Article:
Curtis Harrington had the thread of magic running through all of his films. One of the leaders of New Queer Cinema, he also directed Queen of Blood, Voyage to the Prehistoric Planet, What’s the Matter with Helen?, Who Slew Auntie Roo?, the Sylvia Kristel-starring Mata Hari, tons of episodic television shows and the TV movies Devil Dog: The Hound of Hell, The Dead Don’t Die, Killer Bees, The Cat Creature and How Awful About Allen.
His links to the occult, include the study of Thelema with his close associates Kenneth Anger (he played Cesare, the somnambulist in the magician/filmmaker/author’s movie Inauguration of the Pleasure Dome), Marjorie Cameron — who is pretty much the nexus point of twentieth-century occult doings and appears in his film Night Tide — and avant-garde film pioneer Maya Deren, an initiated voodoo priestess.
Harrington was also the driving force in rediscovering the original James Whale production of The Old Dark House and — as a friend of Whale near the end of his life — advised the making of the movie Gods and Monsters.
His final film was Usher, based on a high school film he made of Edgar Allan Poe’s The Fall of the Hosue of Usher. He cast Nikolas and Zeena Schreck — the daughter of Church of Satan founder Anton LaVey — who financed the movie by brokering the sale of Harrington’s signed copy of Crowley’s The Book of Thoth. Perhaps even more interesting is the theory that singer Taylor Swift is a clone of Zeena. No, really.
But hey — we’re here today to discuss 1977’s Ruby, a movie that brings Piper Laurie from Carrie into a story about possession and flashbacks.
In 1935, a lowlife mobster named Nicky Rocco is betrayed and executed in the swamps as his pregnant girl Ruby (Laurie) watches. The moment he dies, she goes into labor. Fast-forward sixteen years and she’s living with a mute daughter named Leslie (Janit Baldwin, Gatorbait, Phantom of the Paradise, Born Innocent, Humongous) and running a drive-in with several ex-mobsters like Ruby’s lover Vince (Stuart Whitman!) and Jake (Western actor Fred Kohler Jr.), a wheelchair-ridden man whose eyes were once cut out.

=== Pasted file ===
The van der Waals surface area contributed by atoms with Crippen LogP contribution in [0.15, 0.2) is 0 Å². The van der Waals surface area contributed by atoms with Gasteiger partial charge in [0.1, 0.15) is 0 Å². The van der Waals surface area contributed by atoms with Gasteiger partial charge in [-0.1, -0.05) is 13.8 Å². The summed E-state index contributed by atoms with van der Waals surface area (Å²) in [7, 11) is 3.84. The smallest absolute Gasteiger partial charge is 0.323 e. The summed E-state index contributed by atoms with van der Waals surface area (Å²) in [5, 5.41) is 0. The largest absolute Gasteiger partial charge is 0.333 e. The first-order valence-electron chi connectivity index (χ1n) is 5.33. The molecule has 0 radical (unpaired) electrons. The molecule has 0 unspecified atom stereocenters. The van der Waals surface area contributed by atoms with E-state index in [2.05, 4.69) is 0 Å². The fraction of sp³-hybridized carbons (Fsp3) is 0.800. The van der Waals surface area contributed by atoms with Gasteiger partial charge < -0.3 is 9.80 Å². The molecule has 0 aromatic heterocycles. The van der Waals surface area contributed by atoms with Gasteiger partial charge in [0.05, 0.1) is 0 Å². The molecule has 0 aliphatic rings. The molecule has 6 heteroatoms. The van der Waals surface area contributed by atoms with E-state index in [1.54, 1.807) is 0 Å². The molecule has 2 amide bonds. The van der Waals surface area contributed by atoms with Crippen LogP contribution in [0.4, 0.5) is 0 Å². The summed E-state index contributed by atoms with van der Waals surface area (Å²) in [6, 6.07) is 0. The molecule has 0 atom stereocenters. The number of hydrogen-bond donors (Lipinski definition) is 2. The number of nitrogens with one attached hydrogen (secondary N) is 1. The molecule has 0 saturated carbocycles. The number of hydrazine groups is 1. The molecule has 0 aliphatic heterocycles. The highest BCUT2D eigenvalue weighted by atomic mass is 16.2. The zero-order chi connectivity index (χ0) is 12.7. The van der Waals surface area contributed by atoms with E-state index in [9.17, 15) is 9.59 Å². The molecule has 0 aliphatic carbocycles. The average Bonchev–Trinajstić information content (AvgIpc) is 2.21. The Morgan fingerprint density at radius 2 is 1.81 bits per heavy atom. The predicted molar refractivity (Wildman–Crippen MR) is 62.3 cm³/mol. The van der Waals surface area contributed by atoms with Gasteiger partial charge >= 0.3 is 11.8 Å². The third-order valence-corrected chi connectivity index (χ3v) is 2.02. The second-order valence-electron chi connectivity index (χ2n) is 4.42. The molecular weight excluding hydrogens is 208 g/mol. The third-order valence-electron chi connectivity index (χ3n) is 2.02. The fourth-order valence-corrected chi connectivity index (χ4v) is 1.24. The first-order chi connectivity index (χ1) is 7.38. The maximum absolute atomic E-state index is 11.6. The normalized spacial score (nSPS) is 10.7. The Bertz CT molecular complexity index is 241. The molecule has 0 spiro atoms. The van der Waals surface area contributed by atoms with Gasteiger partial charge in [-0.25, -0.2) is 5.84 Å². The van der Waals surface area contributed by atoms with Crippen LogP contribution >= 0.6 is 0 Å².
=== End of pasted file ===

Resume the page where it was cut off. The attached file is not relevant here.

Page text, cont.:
Ruby misses her days as a lounge singer, but the present has some nasty surprises. A poltergeist begins killing people at the theater, including the projectionist and a creepy guy who runs the concession stand (Paul Kent, A Nightmare on Elm Street 3: Dream Warriors, Pray for the Wildcats and the founder of the Melrose Theater). Before long, our heroine — such as it is — believes that Nicky’s spirit has returned and believes that she caused his death.
Vince is visited by Dr. Keller (Roger Davis, Dark Shadows, Nashville Girl and the first husband of Jaclyn Smith), who helped him get out of jail early. He’s a clairvoyant who believes that there’s something in the drive-in, which is true, because Nicky starts speaking Ruby’s name over the speakers at the drive-in. Before long, Ruby’s daughter is speaking with the voice of her dead father and showing the wounds he endured before his death.
The producer chose to change the ending, and both Curtis Harrington and Piper Laurie refused to be involved in the re-shoot. It was allegedly shot by Stephanie Rothman (the director of The Student Nurses and the writer of Starhops). This ending, where Nicky comes back from the grave and drags Ruby into the swamp, was part of the TV commercials for the film.
Keep an eye out for Len Lesser in this — he was Uncle Leo on Seinfeld — as well as Crystin Sinclaire, who appeared in Eaten Alive and Caged Heat.
You can watch this on Amazon Prime. There’s also a Rifftrax version on Tubi.